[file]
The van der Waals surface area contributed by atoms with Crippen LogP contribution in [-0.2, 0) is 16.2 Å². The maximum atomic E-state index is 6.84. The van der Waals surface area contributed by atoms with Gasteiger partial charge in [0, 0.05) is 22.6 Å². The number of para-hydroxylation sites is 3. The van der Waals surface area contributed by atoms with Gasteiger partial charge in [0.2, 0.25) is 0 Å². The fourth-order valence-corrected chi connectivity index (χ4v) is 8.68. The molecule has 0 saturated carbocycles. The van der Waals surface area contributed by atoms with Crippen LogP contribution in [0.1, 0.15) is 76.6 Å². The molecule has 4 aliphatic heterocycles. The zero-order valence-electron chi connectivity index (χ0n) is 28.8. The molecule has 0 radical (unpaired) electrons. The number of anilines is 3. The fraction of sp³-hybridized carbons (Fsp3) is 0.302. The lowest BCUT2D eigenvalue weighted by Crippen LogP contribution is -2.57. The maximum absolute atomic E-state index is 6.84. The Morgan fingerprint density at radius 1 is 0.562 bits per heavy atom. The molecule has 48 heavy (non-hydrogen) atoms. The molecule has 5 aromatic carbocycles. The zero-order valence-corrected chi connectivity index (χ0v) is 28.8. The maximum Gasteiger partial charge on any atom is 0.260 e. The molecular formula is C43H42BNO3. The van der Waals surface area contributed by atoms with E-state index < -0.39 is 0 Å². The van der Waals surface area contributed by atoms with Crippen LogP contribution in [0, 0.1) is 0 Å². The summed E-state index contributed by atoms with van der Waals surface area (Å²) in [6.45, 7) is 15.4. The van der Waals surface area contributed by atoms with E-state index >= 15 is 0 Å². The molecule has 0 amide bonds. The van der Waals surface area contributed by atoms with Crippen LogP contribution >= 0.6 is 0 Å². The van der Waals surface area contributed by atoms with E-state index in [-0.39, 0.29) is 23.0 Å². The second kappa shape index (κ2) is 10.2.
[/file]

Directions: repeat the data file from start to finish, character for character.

The van der Waals surface area contributed by atoms with Crippen LogP contribution in [-0.2, 0) is 16.2 Å². The maximum atomic E-state index is 6.84. The van der Waals surface area contributed by atoms with Gasteiger partial charge in [0, 0.05) is 22.6 Å². The number of para-hydroxylation sites is 3. The van der Waals surface area contributed by atoms with Gasteiger partial charge in [0.2, 0.25) is 0 Å². The fourth-order valence-corrected chi connectivity index (χ4v) is 8.68. The molecule has 0 saturated carbocycles. The van der Waals surface area contributed by atoms with Crippen LogP contribution in [0.1, 0.15) is 76.6 Å². The molecule has 4 aliphatic heterocycles. The zero-order valence-electron chi connectivity index (χ0n) is 28.8. The molecule has 0 radical (unpaired) electrons. The number of anilines is 3. The fraction of sp³-hybridized carbons (Fsp3) is 0.302. The lowest BCUT2D eigenvalue weighted by Crippen LogP contribution is -2.57. The maximum absolute atomic E-state index is 6.84. The Morgan fingerprint density at radius 1 is 0.562 bits per heavy atom. The molecule has 48 heavy (non-hydrogen) atoms. The molecule has 5 aromatic carbocycles. The zero-order valence-corrected chi connectivity index (χ0v) is 28.8. The maximum Gasteiger partial charge on any atom is 0.260 e. The molecular formula is C43H42BNO3. The van der Waals surface area contributed by atoms with E-state index < -0.39 is 0 Å². The van der Waals surface area contributed by atoms with Crippen LogP contribution in [0, 0.1) is 0 Å². The summed E-state index contributed by atoms with van der Waals surface area (Å²) in [6.45, 7) is 15.4. The van der Waals surface area contributed by atoms with E-state index >= 15 is 0 Å². The molecule has 0 amide bonds. The van der Waals surface area contributed by atoms with Crippen LogP contribution >= 0.6 is 0 Å². The van der Waals surface area contributed by atoms with E-state index in [-0.39, 0.29) is 23.0 Å². The second kappa shape index (κ2) is 10.2.